Sunday, August 12, 2007


Many tributes have been written about the centuries-long relationship between humans and dogs, and humans and cats. But there's another long-present member of the human household who doesn't get such positive press: the rat. Finally, it's getting the attention it deserves in Rat: how the world's most notorious rodent clawed its way to the top, by Jerry Langton. Carrier of plague, consumer of crops, omen of evil, the rat has also been a pet, a food source and a tool of scientific breakthrough. The history of rat-human interactions is long and truly fascinating, and Langton does an excellent job of keeping the narrative humming along. The book is packed with all sorts of little nuggets of information, and while it may not make you embrace the rat, it will definitely give you a respect for its powers of adaptation and tenacity. And if you're looking to do some more reading on unpopular, vermin-like animals, you could also try Pigeons : the fascinating saga of the world's most revered and reviled bird by Andrew D. Blechman.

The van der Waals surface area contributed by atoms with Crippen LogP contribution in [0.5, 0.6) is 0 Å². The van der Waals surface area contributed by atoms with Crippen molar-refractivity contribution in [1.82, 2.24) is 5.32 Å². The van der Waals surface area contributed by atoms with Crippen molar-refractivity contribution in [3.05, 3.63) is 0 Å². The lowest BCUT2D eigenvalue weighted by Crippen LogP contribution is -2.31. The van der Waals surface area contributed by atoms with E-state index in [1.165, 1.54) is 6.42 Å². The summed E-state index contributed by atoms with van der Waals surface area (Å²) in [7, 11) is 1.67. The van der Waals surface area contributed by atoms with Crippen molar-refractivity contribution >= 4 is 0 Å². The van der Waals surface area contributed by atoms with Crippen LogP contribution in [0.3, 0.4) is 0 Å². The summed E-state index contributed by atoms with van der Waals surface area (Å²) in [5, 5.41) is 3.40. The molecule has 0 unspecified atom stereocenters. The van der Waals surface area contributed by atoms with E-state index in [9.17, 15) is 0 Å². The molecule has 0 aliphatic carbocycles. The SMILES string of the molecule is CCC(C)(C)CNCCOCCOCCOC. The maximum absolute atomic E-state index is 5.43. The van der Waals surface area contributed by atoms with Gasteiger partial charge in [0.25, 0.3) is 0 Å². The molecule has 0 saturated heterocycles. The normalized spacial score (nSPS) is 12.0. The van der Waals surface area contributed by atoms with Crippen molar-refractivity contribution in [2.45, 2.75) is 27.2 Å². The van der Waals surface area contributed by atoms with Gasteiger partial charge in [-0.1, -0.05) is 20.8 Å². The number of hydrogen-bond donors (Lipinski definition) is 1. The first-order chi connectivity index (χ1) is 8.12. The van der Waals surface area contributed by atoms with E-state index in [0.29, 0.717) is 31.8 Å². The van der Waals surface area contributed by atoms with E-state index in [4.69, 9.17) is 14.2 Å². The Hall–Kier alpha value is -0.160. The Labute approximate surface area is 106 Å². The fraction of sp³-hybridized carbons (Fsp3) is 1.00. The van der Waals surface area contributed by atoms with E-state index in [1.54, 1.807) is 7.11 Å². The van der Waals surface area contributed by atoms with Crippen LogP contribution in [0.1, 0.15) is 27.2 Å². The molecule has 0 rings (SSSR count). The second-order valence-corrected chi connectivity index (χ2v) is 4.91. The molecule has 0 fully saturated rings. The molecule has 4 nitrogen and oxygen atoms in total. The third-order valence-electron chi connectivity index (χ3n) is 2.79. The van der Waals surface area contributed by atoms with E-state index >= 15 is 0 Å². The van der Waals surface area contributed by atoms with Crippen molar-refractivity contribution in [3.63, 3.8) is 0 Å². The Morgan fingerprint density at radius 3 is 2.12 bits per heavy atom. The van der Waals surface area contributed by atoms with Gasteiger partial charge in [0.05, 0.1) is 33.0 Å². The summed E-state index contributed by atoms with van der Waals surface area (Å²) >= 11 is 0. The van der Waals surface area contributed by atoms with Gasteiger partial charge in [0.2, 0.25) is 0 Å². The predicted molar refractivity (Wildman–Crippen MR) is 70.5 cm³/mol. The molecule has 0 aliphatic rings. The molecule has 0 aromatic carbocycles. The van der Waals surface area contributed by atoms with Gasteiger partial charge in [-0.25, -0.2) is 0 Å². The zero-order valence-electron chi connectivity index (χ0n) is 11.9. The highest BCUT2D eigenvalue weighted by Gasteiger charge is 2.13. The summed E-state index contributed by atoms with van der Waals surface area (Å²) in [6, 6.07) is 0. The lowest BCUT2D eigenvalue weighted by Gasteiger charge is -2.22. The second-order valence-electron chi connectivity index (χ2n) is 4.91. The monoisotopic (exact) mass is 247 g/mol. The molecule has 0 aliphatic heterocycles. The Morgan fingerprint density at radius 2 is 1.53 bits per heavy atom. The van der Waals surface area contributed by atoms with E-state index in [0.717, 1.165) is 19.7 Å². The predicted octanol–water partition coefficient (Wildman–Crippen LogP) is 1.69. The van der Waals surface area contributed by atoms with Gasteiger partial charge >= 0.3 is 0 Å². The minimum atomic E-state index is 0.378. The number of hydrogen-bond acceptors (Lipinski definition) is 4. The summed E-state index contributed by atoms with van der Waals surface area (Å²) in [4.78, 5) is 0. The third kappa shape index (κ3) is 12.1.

1 comment:

jerrylangton said...

Thanks for the mention. It was a lot of fun writing the book.